"As a result, I ended up lying awake at night thinking about how I could get the upper hand. I eventually realised that the goalkeeper always waits until just before the last moment to try and anticipate where the ball is going and dives just before it's kicked so he can reach the shot in time. I decided that it was probably easier to score by feinting to shoot and then just gently tapping the ball into the middle of the goal.
"In this way the 'keeper had always dived by the time the ball was kicked and had no chance of recovering in time to save the shot. I tried it out on the training ground and it worked like a charm. The only problem was that I started getting a lot fatter because I won back all those beers and chocolates,"he stated.
"About two years before the European Championships I began trying it. At first I did it during friendly matches and then I did it once or twice during Czechoslovak league matches. It worked so well that I decided that I would use the technique if I got a penalty at the European Championships. Of course, it was pure chance that the opportunity came in the final after the Germans equalised in the last minute and then, when it went to penalties, the German player missed his kick before it was my turn. It was like the will of God. I was one thousand percent certain that I would take the penalty in that way and that I would score."
Looking back, the audacious player jokingly stated that: "If it were patentable, I'd have it patented."
And the Czech star should have, as several players across Europe and the world have since practiced and mastered the move, and it has bcome almost common place to see a "Panenka" done in a penalty shootout.
Expansion was on the cards in 1980, with eight teams now involved in the tournament. It also involved a more structured event, with two groups of four teams, with the two Group winners meeting in the Final whilst the runners-up meeting in a third-place play-off.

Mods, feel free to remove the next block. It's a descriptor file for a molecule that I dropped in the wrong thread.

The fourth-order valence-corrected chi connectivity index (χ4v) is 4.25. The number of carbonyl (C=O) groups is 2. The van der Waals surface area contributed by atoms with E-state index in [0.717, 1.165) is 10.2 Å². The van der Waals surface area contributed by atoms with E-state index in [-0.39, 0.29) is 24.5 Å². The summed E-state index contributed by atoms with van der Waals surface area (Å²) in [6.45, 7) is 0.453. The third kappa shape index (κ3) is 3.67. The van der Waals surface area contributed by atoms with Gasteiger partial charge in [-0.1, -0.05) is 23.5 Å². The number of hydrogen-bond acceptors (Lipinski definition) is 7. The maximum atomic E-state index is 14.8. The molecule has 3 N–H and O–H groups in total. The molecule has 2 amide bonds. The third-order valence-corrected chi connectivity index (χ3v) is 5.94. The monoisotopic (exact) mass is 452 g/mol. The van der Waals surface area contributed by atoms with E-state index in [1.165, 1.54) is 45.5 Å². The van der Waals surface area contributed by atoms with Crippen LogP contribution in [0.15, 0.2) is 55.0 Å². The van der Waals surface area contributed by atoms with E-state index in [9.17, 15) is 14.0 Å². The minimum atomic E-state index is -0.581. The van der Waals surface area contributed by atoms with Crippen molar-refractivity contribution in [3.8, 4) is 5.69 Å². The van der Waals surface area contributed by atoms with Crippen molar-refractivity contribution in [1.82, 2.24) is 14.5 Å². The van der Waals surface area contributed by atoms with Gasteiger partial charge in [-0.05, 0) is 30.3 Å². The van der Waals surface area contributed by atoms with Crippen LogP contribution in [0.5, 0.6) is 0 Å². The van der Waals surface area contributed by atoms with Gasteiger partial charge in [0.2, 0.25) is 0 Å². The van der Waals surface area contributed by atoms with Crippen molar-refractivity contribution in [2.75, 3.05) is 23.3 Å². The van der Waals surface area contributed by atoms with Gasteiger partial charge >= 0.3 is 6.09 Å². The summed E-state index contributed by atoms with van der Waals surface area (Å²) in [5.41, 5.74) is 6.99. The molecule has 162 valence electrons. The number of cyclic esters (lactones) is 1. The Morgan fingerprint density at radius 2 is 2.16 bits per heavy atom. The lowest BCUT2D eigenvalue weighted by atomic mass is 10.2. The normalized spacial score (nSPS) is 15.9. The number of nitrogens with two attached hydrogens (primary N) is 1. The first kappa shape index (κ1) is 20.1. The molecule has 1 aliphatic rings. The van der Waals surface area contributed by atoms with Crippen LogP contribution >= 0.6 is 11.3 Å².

Viewers got to see another West German title being won, as they defeated Belgium 2-1 at the Stadio Olimpico in Rome, Italy.
Horst Hrubesch felt his place in the Final was in jeopardy , as he had failed to trouble the scoresheet. But the forward opened the scoring on 10 minutes with a header - something he became noted for throughout his career - and did the same thing from a corner in the 88th to ensure the West Germans claimed their second European crown.
Michel Platini etched his name into the history books, becoming the only player to score nine goals in the tournament. He still holds the record to this day, and what makes the achievement even more remarkable is that the French genius did it over the course of five matches, scoring two hat-tricks. Denmark's Frank Arnesen was second on the goalscorer's list with three.
The format of the tournament also changed somewhat. The two teams that topped the Group Stages progressed to a knock-out style of competition, meaning the third-place play-off was also abolished. This was different compared to what was seen only four years prior.
The current UEFA president opened the scoring in the 1984 Final against Spain at the Parc des Princes, and Bruno Bellone assured victory in the 90th minute, giving Les Bleus their first international trophy, and the nation's first-ever team sport success.
The team which also had former Bordeaux coach Jean Tigani in the starting XI are still regarded as the best-ever French side to play in a European Championship, eclipsing the won that also had success in 2000.
A real contender for goal of the century was seen in Euro 1988, as well as one of the biggest shocks to grace the tournament up to this stage. West Germany hosted the event, and were seen as favourites to claim another European success to their illustrious trophy cabinet. But the team faced a determined Netherlands outfit in the semi-finals, which was laden with superstars, including Marco van Basten and Ruud Gullit, just to name a few.
MvB, 23, not only scored a hat-trick against England earlier in the tournament, but also the matchwinner against the West Germans, which saw the Dutch public celebrate vociferously throughout the coming days.
And their celebrations were capped off in style, as the Oranje claimed their first piece of silverware, defeating the USSR 2-0 in the final, with an acute volley struck by the PSV and Milan legend.
This is how the hitman recalled the moment:
"It was in the second half and I was a little tired," Van Basten commenced. "The ball came from Arnold Muhren and I was thinking, OK, I can stop it and do things with all these defensive players or I could do it the more easy way, take a risk and shoot.
"You know, you need a lot of luck with a shot like that. Everything went well. It is one of these things that sometimes just happen. You try to do it, but you need so much luck and at that moment, it was given to me, to do it at the right time.
"I can tell a lot of stories, but it was just a fantastic feeling," continued MvB. "I have to be happy and thankful that such a moment was given to me and to Holland.